Here are two different DMX decoders that are affordable and commercially available. The decoder on the left is the one sold by HolidayCoro, cheap DMX, and on Aliexpress. They come pre-addressed to whatever channels you order, they are water resistant, and come with wired leads ready to solder onto. The addresses can be changed with free software available online but do require a $20 DMX dongle to do so. This dongle can also be used with several software programs widely used in the lighting community. The controller on the right is slightly more expensive and does require some kind of waterproof enclosure, but the dimming is almost perfect and the address is set with an on-board dip switch. I love using it for testing as it is easy to re-set the address and has screw terminals to attach the modules. This lets me connect it to different kinds of modules/nodes and even run more than one at the same time.


    Each of the strings has a set of "pigtails" that allow it to connect to the network of other strings. You don't have to use my version, I've seen many other variations and even commercially available plugs (seasonal entertainment). Any 5 wire or higher combination will work with this setup, but cat5 is cheap and readily available so that's what I decided to use. Each pigtail uses two couplers, a 2' long cat5 cable, and a 4" piece of 8MM heat shrink tubing.

    Clip the tab that allows for removal off of both ends of the cat5 cable. Once we put these couplers on, we don't want them coming off. Attach the couplers to each end and put a small dab of super glue where the plastics meet. Last year I covered these connections with another 2" section of 1" heat shrink to cover the coupler/plug and help make them more waterproof. After no issues last season, I'm not sure it was entirely necessary. For purposes of the How-To I'd say it's optional but recommended. One word of warning on the couplers, like everything from mono-price they are cheap but quality control is hit or miss. I ordered a gross of these things and very few of them were wired correctly inside. I ended up opening most of them to verify the correct leads were going to the correct pins and nearly all of them were incorrect. Check them before you cover them in heat shrink or you'll end up shorting something out!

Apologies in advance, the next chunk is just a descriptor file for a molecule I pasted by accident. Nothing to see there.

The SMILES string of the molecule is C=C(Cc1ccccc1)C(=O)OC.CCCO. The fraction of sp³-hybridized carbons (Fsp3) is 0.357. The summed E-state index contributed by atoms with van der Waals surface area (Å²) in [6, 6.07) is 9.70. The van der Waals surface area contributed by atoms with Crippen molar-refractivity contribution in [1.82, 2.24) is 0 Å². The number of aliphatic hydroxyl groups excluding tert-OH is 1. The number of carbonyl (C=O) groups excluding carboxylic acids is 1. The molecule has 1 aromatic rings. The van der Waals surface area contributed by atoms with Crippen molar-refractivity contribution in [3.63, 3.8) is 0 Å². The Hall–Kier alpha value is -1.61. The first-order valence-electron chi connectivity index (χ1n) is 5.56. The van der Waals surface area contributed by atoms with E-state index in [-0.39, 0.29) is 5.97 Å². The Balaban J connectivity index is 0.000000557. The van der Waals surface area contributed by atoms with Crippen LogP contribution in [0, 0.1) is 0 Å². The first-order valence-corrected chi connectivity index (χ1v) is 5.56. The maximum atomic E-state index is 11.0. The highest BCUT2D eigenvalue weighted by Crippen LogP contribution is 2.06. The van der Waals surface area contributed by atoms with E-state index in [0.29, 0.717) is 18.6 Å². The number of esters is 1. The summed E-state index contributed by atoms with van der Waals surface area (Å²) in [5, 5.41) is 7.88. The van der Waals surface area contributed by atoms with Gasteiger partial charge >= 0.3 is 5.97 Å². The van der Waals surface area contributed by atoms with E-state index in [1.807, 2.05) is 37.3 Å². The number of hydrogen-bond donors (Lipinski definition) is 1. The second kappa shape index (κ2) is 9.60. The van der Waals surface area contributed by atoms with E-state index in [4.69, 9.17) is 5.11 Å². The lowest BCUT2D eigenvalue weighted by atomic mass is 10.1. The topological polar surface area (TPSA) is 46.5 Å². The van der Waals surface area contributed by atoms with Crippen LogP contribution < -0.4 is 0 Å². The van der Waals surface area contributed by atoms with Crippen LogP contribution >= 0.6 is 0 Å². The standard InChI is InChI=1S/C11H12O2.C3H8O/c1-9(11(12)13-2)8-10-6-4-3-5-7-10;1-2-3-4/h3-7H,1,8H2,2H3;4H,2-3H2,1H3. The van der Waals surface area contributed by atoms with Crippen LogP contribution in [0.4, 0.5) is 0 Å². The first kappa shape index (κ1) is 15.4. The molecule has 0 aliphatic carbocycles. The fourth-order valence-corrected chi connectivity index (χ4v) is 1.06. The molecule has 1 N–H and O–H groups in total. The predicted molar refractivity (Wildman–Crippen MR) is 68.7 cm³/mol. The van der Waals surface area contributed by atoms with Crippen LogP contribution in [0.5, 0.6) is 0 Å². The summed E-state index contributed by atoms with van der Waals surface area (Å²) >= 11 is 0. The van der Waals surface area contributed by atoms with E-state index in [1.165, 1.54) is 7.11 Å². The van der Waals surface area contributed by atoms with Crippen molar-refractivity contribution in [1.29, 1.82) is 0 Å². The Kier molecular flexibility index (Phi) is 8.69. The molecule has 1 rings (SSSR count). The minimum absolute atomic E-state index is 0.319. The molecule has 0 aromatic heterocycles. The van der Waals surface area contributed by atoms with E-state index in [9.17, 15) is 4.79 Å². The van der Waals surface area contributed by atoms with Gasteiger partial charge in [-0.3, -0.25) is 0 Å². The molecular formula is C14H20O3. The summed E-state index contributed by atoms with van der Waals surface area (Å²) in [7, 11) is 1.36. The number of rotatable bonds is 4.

Next we want to cut the cable at the half-way point, then thread both sections together through a 4" piece of 8mm heat shrink tubing. Strip about 1-1/2" of sheathing from the end of each one to expose the 8 conductors inside. Strip another 1/4" off the ends of the smaller wires. I'm using stranded cat5 here because that's what was the cheapest from Monoprice.com.


    Arrange the wires into color pairs according to the following groups. Now, I do need to clarify that for my network, all data is sent over pins 4 and 5. LOR, D-Light, and other controllers send data on pins 4 and 5 while standard DMX uses pins 1 and 2. For my purposes I will rarely, if ever, use a standard DMX fixture. If I decide to convert my regular network controllers over to DMX, they will still work on my layout and I won't need to convert each one to use different pins. If I do ever decide to use a standard DMX fixture, I will have to build an adapter to convert the signal from pins 4 and 5 over to pins 1 and 2 and I'm OK with that. I'm also bundling all the orange, brown, and green wires together into groups in order to allow me to carry more current and provide more shielding to the data signal.


    The DMX Modules I'm using are pretty clearly marked as to what wires and what colors correspond to either power or data and how to connect the output to the modules. I did need to cut and re-strip some of these leads to make them even with the adjoining section.

    If you don't have a hand's free helper, I recommend getting one. It's not absolutely necessary but I use mine all the time, it's definitely worth the investment. You want to solder each of the leads of the controller to the corresponding wires on the pigtails. If you want to use heat shrink over these joints make sure that you slip it over one lead before soldering. I've recently switched over to liquid electrical tape for these joints, it takes more patience and drying time but it's completely waterproof. In my testing it has held up better than the heat shrink. We will still cover these liquid taped joints with 4" of heat shrink when we are done too!